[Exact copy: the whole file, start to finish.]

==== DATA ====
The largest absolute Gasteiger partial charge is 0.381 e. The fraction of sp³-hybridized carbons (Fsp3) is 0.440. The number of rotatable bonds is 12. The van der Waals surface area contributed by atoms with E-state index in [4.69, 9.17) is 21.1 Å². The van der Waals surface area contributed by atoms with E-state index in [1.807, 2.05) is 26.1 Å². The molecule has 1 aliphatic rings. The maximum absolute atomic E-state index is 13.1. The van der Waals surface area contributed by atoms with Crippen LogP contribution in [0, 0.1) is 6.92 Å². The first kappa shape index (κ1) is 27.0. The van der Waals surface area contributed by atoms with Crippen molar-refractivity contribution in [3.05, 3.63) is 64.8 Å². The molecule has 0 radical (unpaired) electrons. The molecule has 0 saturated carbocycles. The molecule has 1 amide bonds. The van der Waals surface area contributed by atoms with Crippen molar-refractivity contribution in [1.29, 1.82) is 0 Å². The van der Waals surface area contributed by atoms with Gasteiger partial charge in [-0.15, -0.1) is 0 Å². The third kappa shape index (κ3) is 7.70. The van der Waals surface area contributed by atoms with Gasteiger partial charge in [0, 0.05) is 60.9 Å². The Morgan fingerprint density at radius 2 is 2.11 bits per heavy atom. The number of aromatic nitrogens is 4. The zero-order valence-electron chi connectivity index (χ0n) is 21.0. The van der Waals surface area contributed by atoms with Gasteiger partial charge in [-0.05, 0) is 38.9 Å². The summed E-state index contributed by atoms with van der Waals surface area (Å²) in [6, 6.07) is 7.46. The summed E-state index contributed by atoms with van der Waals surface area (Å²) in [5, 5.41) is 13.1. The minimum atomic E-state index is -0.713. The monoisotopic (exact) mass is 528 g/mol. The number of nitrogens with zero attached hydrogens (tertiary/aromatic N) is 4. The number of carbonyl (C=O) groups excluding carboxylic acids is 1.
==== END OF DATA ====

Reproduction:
The largest absolute Gasteiger partial charge is 0.381 e. The fraction of sp³-hybridized carbons (Fsp3) is 0.440. The number of rotatable bonds is 12. The van der Waals surface area contributed by atoms with E-state index in [4.69, 9.17) is 21.1 Å². The van der Waals surface area contributed by atoms with E-state index in [1.807, 2.05) is 26.1 Å². The molecule has 1 aliphatic rings. The maximum absolute atomic E-state index is 13.1. The van der Waals surface area contributed by atoms with Crippen LogP contribution in [0, 0.1) is 6.92 Å². The first kappa shape index (κ1) is 27.0. The van der Waals surface area contributed by atoms with Crippen molar-refractivity contribution in [3.05, 3.63) is 64.8 Å². The molecule has 0 radical (unpaired) electrons. The molecule has 0 saturated carbocycles. The molecule has 1 amide bonds. The van der Waals surface area contributed by atoms with Crippen molar-refractivity contribution in [1.29, 1.82) is 0 Å². The van der Waals surface area contributed by atoms with Gasteiger partial charge in [-0.15, -0.1) is 0 Å². The third kappa shape index (κ3) is 7.70. The van der Waals surface area contributed by atoms with Gasteiger partial charge in [0, 0.05) is 60.9 Å². The Morgan fingerprint density at radius 2 is 2.11 bits per heavy atom. The number of aromatic nitrogens is 4. The zero-order valence-electron chi connectivity index (χ0n) is 21.0. The van der Waals surface area contributed by atoms with Gasteiger partial charge in [-0.05, 0) is 38.9 Å². The summed E-state index contributed by atoms with van der Waals surface area (Å²) in [6, 6.07) is 7.46. The summed E-state index contributed by atoms with van der Waals surface area (Å²) in [5, 5.41) is 13.1. The minimum atomic E-state index is -0.713. The monoisotopic (exact) mass is 528 g/mol. The number of nitrogens with zero attached hydrogens (tertiary/aromatic N) is 4. The number of carbonyl (C=O) groups excluding carboxylic acids is 1.